After 12 months of relentless summer in Chennai, Vaishna Roy discovers the joys of cold weather in Calcutta.

After more than a decade of being acclimatised to the perennial summer of Chennai, visiting Calcutta in December is as much a celebration of winter as it is of the city. We have decided to take the train this year and as it chugs up north, landscapes, temperatures and temperaments change. Inching into the northern stretches of Andhra Pradesh, a slight chill has crept into the air and by the time we reach Orissa we have pulled out scarves and light cardigans. We are now stepping out gingerly onto foggy platforms to grab hot samosas and cups of tea.

Our hot-weather irritability is easing off and we smile at fellow passengers and share travel tips. It’s fascinating to watch the geography of food changing with the contours of the land. We have moved from idli-vadai packages at breakfast to steaming poori-alu, tea-time sees not masala vadai but jhaal-muri in paper cones, and mishti doi in paper cups has started to board the coaches. All the signposts tell us we are getting closer to the city that the world loves to hate. But during this season, Calcutta strangely gives you enough reason to fall hopelessly in love.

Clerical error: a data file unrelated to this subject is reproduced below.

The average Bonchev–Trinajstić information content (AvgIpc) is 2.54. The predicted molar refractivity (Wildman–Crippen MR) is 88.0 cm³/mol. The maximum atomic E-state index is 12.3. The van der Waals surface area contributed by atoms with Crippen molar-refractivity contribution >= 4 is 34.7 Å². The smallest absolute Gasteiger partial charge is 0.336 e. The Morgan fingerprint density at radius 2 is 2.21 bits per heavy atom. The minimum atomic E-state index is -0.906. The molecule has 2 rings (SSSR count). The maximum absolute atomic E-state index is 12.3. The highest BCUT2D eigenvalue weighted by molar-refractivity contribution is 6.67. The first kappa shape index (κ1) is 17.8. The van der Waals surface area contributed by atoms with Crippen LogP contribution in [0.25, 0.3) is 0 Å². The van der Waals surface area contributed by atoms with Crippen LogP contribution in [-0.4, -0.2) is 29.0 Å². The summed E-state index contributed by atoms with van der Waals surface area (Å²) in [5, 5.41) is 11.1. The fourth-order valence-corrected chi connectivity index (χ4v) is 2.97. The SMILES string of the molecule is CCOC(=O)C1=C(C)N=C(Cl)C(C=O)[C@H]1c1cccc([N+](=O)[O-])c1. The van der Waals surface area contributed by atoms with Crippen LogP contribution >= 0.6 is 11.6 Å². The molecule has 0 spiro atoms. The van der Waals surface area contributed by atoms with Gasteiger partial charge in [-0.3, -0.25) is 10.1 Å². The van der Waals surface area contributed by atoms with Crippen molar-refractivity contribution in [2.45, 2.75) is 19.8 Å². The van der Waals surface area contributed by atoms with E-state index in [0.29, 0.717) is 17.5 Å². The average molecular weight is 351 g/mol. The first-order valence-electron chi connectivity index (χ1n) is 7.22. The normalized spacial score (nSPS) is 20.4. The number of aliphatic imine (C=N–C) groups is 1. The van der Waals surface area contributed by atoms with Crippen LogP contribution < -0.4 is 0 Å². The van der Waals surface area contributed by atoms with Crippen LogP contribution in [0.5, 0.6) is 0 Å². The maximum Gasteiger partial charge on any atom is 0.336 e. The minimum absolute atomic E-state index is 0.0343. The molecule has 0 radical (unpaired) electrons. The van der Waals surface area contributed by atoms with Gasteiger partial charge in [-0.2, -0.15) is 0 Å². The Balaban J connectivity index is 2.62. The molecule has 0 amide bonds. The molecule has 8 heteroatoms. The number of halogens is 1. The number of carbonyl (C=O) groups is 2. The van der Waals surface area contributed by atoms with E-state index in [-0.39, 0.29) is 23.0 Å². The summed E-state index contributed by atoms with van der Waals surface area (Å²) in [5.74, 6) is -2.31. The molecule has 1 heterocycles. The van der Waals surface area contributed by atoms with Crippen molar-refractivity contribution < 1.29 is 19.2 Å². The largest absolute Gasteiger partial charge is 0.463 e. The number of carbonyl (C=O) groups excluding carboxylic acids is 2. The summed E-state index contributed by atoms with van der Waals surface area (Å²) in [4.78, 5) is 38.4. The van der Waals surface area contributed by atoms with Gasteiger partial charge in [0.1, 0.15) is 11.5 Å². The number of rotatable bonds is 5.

It starts, as affairs often do, over food. Come cold weather and the innumerable street-side eateries take on an irresistible charm. Street food has got to be the cheapest, best and most prolific in this city. A single stretch of pavement is dotted with a stunning variety of stalls. Even the ubiquitous phuchka wallahs with their calling cards of red-covered baskets have more on their menu — try the less famous but edgier alu-kabdi and alu-dum. Then there’s chicken and egg rolls and steaming hot thukpa and momos. On a long table you find men rolling out luchis near a huge wok, while opposite is a tiny stall whose roti and inimitable tadka dal are to die for. The eateries are punctuated by innumerable cha shops. Stepping out of the Metro station into the nippy evening air, nothing feels more cheery than perching on one of the planks propped up on bricks to cup freezing palms around a tiny clay pot of steaming tea that smells of wood fire and smoky streets. (Incidentally, Calcutta is the only city I know where roadside cha shops serve cream crackers, doubtless doffing the hat to the erstwhile Bengali brown sahib.)